Ladders and stepladders are not banned under health and safety law. They are an everyday tool in homes and workplaces across the world, allowing millions of people to work at height quickly and easily. 

They can be a sensible and practical option for low-risk and short-duration tasks, although they should not automatically be your first choice.

The law says that ladders can be used for work at height when an assessment of the risk for carrying out a task has shown that using equipment offering a higher level of fall protection is not justified because of the low risk and short duration of use, or there are existing workplace features which cannot be altered.

Short duration is not the deciding factor in establishing whether use of a ladder is acceptable – you must have first considered risk. As a guide, if your task would require staying up a leaning ladder or stepladder for more than 30 minutes at a time, it is recommended you use alternative equipment.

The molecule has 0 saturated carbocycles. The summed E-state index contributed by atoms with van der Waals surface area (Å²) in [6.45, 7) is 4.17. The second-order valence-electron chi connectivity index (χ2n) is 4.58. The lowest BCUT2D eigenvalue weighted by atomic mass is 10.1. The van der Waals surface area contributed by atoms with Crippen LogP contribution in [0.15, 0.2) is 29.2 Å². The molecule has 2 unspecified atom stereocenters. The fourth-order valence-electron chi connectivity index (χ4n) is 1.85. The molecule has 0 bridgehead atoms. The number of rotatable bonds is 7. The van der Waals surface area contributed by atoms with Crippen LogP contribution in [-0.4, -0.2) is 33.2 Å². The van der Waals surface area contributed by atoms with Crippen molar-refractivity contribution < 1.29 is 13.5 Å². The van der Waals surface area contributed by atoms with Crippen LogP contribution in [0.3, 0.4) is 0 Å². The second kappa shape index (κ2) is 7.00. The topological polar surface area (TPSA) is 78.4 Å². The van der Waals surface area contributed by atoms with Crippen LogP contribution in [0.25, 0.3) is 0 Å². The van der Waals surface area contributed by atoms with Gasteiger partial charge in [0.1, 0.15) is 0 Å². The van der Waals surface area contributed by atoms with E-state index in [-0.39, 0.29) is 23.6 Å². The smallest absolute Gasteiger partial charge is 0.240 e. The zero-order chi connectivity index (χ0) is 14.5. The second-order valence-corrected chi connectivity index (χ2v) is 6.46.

You should only use ladders in situations where they can be used safely, eg where the ladder will be level and stable, and can be secured (where it is reasonably practicable to do so).

If a ladder is the most appropriate piece of equipment for the job, you must make sure that you use the right type of ladder and that you know how to use it safely. To use a ladder, you must be competent or, if you are being trained, you should be working under the supervision of a competent person.

More information on ladder safety, ladder standards and approved ladder training can be found by clicking the links on the right.